Diabetic ketoacidosis (DKA) occurs when a patient with diabetes mellitus is severely uncontrolled; it often occurs in cases where diabetes mellitus has not yet been diagnosed. In addition to the underlying diabetes mellitus, predisposing disease processes (infection, pancreatitis, heart disease, etc), trauma or exposure to a stressful situation (eg being boarded or relocated) can also lead to this condition.
Pathophysiology of diabetic ketoacidosis
One of insulin’s major functions is to modulate glucose levels in the body. In doing so, it has to fight against other hormones – termed “hyperglycaemic” or “diabetogenic” hormones – whose functions are to increase glucose levels. Common examples of these hormones include glucagon, catecholamines, oestrogen and cortisol.
In a patient with DKA, not only is there a deficiency of insulin, but there may also be normal or increased levels of diabetogenic hormones. Increased levels of these hormones are usually caused by other disease processes, such as neoplasia or hyperadrenocorticism, which are often enough to cause a patient to become severely uncontrolled and develop DKA.
Without insulin, the cells cannot access glucose, thereby undergoing starvation; however, unused glucose remains in the circulation, resulting in hyperglycaemia. The body then breaks down adipocytes to provide cells with an alternative energy source, releasing free fatty acids (FFAs) into the bloodstream. The liver converts these FFAs into triglycerides and ketone bodies, which are used as energy by the tissues when there is a lack of ordinary nutritional sources. When the body is unable to use all of the ketone bodies made, they build up in the circulation, resulting in ketosis. Although acetone is chemically neutral, the other two substances in ketone bodies (acetoacetic and β-hydroxybutyric acid) are acidic and cause the blood pH to drop, resulting in metabolic acidosis.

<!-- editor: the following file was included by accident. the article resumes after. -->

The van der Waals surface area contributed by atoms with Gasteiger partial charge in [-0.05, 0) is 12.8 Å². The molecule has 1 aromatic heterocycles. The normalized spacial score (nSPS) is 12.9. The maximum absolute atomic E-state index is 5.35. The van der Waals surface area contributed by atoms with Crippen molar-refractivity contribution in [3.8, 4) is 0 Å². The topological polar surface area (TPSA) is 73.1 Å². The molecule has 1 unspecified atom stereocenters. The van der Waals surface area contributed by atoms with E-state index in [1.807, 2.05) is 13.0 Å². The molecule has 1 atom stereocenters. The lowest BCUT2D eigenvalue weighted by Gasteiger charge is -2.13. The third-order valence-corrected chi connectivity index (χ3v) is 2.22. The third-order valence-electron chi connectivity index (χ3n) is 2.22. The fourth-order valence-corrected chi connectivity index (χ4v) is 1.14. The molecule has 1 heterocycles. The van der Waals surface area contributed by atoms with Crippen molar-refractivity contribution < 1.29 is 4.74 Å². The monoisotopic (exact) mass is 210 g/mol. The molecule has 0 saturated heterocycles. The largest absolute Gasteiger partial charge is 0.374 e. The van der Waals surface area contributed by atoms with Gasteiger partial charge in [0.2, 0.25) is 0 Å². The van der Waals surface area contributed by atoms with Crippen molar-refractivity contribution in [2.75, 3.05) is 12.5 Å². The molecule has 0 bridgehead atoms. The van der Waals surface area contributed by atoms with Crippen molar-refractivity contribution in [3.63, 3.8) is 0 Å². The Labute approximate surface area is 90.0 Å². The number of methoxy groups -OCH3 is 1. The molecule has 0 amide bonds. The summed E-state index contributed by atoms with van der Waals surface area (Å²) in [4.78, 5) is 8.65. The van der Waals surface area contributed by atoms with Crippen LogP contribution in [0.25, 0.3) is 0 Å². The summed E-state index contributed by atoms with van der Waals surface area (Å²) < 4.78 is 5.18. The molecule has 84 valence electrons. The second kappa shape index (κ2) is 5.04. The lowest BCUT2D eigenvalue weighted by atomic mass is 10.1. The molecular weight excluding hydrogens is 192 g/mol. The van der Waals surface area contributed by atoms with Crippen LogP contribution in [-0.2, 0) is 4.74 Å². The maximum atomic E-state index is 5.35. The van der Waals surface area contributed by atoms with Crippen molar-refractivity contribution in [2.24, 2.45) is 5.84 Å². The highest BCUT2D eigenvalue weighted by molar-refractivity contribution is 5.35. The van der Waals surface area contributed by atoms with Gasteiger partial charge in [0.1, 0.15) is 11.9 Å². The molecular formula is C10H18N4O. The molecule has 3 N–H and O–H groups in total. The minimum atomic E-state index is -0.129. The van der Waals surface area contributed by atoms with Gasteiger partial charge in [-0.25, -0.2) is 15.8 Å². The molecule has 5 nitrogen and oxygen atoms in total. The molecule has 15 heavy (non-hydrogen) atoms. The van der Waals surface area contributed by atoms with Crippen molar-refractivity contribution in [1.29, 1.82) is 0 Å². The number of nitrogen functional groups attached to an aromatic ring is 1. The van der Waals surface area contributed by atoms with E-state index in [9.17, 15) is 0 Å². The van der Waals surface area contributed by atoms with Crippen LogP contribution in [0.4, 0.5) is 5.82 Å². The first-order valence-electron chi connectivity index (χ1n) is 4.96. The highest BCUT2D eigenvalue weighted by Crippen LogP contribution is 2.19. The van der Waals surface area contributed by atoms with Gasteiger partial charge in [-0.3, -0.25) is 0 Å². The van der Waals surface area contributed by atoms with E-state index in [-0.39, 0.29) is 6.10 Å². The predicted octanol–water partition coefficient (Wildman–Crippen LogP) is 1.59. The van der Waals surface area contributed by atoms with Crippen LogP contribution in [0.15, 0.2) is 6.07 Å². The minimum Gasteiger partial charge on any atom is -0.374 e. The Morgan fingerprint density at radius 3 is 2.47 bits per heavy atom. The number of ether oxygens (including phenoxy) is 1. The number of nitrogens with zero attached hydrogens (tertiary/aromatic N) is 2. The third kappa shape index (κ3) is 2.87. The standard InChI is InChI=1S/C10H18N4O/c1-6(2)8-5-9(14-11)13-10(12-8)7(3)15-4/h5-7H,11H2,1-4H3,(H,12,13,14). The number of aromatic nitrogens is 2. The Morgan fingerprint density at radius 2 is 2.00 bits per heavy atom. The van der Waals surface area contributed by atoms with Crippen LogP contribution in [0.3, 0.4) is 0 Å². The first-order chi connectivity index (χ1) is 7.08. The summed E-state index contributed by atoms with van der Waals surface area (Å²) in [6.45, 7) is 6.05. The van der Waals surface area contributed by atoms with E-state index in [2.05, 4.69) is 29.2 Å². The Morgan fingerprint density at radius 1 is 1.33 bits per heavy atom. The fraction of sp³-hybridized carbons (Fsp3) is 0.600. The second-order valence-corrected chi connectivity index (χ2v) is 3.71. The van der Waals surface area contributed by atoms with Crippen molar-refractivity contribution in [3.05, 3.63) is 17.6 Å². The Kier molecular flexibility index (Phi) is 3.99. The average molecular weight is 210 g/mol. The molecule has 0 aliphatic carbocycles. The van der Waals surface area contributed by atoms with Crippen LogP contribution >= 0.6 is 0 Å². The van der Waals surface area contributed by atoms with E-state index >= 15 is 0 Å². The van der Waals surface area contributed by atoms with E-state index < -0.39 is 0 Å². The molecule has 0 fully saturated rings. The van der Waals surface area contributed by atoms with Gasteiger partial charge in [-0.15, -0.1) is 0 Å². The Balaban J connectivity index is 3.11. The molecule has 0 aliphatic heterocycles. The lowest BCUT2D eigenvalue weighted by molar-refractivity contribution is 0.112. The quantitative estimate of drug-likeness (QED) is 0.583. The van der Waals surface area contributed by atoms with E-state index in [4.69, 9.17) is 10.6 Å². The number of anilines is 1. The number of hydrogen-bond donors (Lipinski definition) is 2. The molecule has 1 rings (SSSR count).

Diabetic ketoacidosis will progress as hyperglycaemia and the excess ketones worsen, and glucose and ketones are excreted by the kidneys resulting in the urine becoming hyperosmotic
DKA will progress as hyperglycaemia and the excess ketones worsen, and glucose and ketones are excreted by the kidneys resulting in the urine becoming hyperosmotic. The hyperosmotic urine causes water to be drawn through the kidneys in an effort to dilute the hyperosmotic fluid. This is termed “osmotic diuresis” and causes the patient to lose water, sodium and potassium in the urine, thus becoming very dehydrated with substantial electrolyte abnormalities.
With increased ketogenesis, the patient is left with a profound metabolic acidosis. Bicarbonate (HCO3), the body’s buffer, is gradually used up as acidosis progresses. In the late stages of DKA, the patient will begin to breathe very deeply with a normal to very slow rate in order to lower blood CO2 and compensate for the acidosis (though this can rarely be done completely).